Windrider Fox

A blast from the past with a review of the Windrider Fox by Dave Taylor.

I first came across this Fox on the Internet as it was being advertised on a few sites. This lead me onto the Windrider site and it was from here that I purchased this model. The site which is is an interesting site as they make other kits of both glider and power planes and is worth having a good browse through. If you require further evidence of this glider then there are lots of footage of the Windrider fox flying on You Tube. One is even being flown in Dynamic soaring at a weight of 32 oz.


Wing span:66 inch
Length:35 inch
Airfoil:RSB 77
Wing area:2.15 sq. ft
Weight:15 oz
Material:EPP foam
Radio:2 or 3 channel [4 with tow release]
Servos:3to 5
C.G:2 inch aft of leading edge

So a phone call to my brother and he had one ordered and on its way to me. It arrived on my doorstep in 8 days. Now that’s what I call good service and all for around £50 including p+p.


So now we get onto the building or should I say assembly part. Which if you happen to have the right size servos, Y lead and extension leads handy is very quick. The instructions consist of two sheets of A4 and a large A3 exploded drawing which explains the assembly.

If you had all the extra bits to hand I reckon you could put this one together in about 2 to 3 hours from opening the box. I have made a couple of changes to mine by using a small 3.5 gram servo in the fin to control the rudder and another small servos to work the tow release.

I had it all together and ready to test fly in a couple of evenings work. It took longer to charge the batteries than assemble.


flying the Windrider Fox

As we fly from the flat mostly there was only one way to test fly and this called for my son to do his bit and aero tow the Fox behind his Citabria. First I thought this Fox was light enough at 17 oz to hand throw little way just to see if things were set up about right.

After a throw and a short glide the Fox did not disappoint and glided quite a distance. Now happy that it went quite straight we hooked up the to tug and off we went.

flying the Windrider Fox

As with all Foxes that we have aero towed before the first bit of the tow getting it off the ground was the hard bit. However, once in the air it handled very well. On the tow it was noticed that as the Fox transited from below the tug to take up a higher position as it went through the disturbed air from the tug the wings flexed and flapped. This was quite strange to see.

So up to height and released without any problems and proceeded to try out the stall and spinning characteristics.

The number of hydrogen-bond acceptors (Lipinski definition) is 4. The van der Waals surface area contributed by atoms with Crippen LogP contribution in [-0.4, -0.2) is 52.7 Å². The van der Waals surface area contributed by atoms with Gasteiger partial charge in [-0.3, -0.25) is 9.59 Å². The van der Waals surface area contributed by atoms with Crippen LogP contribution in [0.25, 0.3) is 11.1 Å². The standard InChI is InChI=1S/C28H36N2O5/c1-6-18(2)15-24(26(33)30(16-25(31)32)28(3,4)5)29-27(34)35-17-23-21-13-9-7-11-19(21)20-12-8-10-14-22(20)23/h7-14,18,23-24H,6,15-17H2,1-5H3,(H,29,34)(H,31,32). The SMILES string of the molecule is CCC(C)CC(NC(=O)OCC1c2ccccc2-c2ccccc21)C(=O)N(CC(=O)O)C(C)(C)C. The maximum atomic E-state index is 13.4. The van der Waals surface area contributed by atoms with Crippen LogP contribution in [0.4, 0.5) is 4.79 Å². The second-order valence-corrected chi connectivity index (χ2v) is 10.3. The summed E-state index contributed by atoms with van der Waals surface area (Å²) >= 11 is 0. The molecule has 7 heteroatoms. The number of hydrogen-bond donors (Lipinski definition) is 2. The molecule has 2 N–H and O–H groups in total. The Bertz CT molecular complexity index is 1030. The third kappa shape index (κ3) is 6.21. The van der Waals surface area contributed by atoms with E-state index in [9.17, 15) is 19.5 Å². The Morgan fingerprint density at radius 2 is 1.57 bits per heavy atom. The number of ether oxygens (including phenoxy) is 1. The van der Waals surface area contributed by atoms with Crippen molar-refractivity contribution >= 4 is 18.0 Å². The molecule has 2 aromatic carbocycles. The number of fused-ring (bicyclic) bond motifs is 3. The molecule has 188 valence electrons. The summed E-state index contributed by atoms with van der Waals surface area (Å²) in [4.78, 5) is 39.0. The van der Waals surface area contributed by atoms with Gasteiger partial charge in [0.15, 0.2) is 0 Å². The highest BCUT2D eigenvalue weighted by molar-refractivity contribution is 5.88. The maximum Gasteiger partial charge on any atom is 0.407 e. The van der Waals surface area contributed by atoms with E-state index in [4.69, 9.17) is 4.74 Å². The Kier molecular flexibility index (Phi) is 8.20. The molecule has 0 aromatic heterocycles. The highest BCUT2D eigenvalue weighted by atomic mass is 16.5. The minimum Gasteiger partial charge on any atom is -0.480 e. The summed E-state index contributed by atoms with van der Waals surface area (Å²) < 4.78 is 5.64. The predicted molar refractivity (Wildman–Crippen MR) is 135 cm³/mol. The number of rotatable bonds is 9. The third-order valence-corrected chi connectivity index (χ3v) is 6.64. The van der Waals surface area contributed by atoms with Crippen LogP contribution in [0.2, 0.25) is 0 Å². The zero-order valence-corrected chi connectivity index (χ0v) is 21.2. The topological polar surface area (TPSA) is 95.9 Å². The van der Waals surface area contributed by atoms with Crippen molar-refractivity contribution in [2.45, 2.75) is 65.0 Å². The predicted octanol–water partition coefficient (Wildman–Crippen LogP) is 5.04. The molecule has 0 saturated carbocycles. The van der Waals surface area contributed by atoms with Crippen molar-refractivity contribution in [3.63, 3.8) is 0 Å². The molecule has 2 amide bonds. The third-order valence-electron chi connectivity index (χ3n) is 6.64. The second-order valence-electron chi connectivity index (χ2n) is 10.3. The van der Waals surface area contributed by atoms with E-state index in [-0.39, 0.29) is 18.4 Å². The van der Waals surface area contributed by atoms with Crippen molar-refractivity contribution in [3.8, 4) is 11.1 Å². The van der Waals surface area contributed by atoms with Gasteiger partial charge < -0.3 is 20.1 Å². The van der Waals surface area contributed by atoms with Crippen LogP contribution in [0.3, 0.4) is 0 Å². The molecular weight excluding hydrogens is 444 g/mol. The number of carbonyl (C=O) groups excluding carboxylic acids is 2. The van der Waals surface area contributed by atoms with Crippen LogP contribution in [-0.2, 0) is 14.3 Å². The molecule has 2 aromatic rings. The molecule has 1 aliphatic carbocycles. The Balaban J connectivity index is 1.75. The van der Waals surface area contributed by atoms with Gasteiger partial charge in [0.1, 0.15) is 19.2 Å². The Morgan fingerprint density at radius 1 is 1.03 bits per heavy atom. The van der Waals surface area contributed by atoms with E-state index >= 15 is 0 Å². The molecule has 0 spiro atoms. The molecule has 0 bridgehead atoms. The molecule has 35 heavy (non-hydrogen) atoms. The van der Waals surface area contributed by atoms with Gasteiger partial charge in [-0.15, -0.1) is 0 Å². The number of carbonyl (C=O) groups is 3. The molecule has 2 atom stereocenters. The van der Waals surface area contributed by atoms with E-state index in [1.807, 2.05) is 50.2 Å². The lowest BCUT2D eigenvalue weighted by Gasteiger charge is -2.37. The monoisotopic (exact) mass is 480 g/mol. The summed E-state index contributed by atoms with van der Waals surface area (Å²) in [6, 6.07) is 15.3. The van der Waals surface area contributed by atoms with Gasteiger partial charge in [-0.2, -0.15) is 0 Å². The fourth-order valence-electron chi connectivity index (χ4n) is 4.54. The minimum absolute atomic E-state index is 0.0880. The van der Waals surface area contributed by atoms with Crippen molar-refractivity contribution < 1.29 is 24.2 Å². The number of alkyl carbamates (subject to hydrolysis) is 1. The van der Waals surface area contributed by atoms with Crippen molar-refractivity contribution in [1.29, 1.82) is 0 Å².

At the recommended C of G position of 2″ from the leading edge it quite happily stalls then drops a wing if you are not quite into wind and spins. I could live with this but it also stalled on me when I was entering a loop so this needed to be altered by moving the C of G forward slightly.

Before I flew the Fox again I added some weight to the forward area of the radio compartment and up we went again and this time the stall was straight and any spinning was stopped quite easily. The loops were entered nicely and the elevator felt altogether more positive in pitch.

So after a few more areo tows that evening and apart from the disconcerting wing flexing I was beginning to like what I had bought and assembled.

Our next mods were to add some light weight clear tape length wise on both wings top and bottom starting from the rear and working forwards so to keep the joins flush to the airflow and this seemed to strengthen the wings better. Then my son and I discussed whether or not to add two aluminium tubes, one in each wing into which the carbon spar goes. This we did using 9/32″ k & s tubes. The result of fitting these has been to strengthen and therefore stop the flexing of the wing. Importantly it has not added much weight but if you add these aluminium tubes they do not need any glue as it is a very tight fit. However, care must be taken when fitting so that they aren’t pushed off line.

Slope Soaring

OK so the next flights were done slope soaring and we also added around 2 oz of weight under the battery. These mods worked as now there seemed to be little wing flex and flying in 10 – 15 mph wind the Windrider Fox really did fly well. The wings were not flexing and loops could be pulled quite hard or opened out nicely. Rolls were crisp and generally the Fox felt good moving up and down the slope with good speed and retaining energy well.

flying the Windrider Fox

It was time to hand it over to my son who is rapidly becoming a good judge of what feels good in flying gliders. He gave it the thumbs up and like me cannot wait to fly it more and enjoy it’s good flying characteristics.

In conclusion

The Windrider Fox is a good all round glider. Excellent value for money, lightweight easy to pop in the back of the car. Good for aero towing and sloping. It can even stand the odd ‘bounce’ or knock with damage. Looks sleek in the air and even gives the impression of being fast when on the ground.

Comes highly recommended by us both.

Leave a comment